The news that we would be analyzing art in the second day of class provoked a happy little pang of nostalgia in me. The activity was a nice transition back into school life from a recent trip to Mexico City, one in which I and fellow Academic Decathletes spent much time perusing various works of art located throughout the city. The works ranged from Diego Rivera murals adorning the Palacio Nacional to unusual modern art pieces residing in the Museo Tamayo Arte Contemporaneo. Initially I had the brilliant idea to post pictures of several modern art pieces that captured our attention and ask what your intrepretations were, but it had escaped my mind that the pieces were part of a display and were under stringent rules to not be available for viewing by the general public. In other words, I couldn't take pictures of them there and I can't find any here online. Alas, I will continue my search to see if anything can be dug up. But until then, in lieu of the funky modern things I know you are all interested in, here are several substitute pieces for your viewing pleasure. Let me know your artistic interpretations.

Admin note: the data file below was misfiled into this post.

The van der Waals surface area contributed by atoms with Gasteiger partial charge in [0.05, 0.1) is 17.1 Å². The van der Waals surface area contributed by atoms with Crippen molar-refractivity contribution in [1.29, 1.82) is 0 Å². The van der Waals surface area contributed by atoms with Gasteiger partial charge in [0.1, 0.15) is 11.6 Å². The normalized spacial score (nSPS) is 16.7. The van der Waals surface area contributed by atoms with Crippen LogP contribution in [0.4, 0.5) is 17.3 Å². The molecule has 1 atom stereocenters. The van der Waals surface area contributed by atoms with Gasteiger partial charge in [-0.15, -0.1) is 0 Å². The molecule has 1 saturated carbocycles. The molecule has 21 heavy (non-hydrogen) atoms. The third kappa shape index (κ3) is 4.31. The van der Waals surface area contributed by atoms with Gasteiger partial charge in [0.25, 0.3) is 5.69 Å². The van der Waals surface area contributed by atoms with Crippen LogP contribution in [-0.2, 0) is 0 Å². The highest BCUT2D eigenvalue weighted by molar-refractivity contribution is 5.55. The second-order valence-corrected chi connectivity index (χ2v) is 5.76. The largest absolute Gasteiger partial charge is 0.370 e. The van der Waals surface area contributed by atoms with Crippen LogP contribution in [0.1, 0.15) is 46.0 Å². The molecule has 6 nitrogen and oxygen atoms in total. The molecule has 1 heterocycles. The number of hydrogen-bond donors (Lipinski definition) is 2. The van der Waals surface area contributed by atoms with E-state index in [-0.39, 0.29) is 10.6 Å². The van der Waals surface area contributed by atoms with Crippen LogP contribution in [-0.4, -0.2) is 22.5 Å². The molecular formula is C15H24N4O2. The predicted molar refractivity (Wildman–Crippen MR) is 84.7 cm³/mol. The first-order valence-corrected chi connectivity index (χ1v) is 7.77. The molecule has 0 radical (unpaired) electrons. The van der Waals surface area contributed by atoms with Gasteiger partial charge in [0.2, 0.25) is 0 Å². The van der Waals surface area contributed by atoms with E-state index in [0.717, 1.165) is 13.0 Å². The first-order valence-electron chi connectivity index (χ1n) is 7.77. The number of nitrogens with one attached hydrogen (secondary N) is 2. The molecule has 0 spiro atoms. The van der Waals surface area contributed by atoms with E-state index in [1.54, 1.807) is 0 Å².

You know about as much as I do regarding this piece. It was standing free from any type of signage (yes, that is actually a word) in the center of a road near the Museo Tamayo, the modern art museum. The sidewalks and median along this entire road are home to displays of various sculptures, paintings, and photographs. My theory on this (considering that Mexico is very Catholic) is that the sculpture may be a Biblical reference to the story about feeding a crowd of people from just a few fish and loaves of bread. Maybe it symbolizes a dream for the future of Mexico, which is currently a country with an extremely high percentage of people living in poverty. It may show hope for Mexico one day being able to use what materials it has (scarce as they may be--one fish in the sculpture) and make something more of them so they can be fairly distributed to everyone.
A link to a video that follows the journey of two bouncy balls through Mexico City to the Museo Tamayo. It's interesting, that's for sure, but I have yet to decide whether it is actually saying something or if it is just an advertisement for the museum.
Ending of Caucasia
9 years ago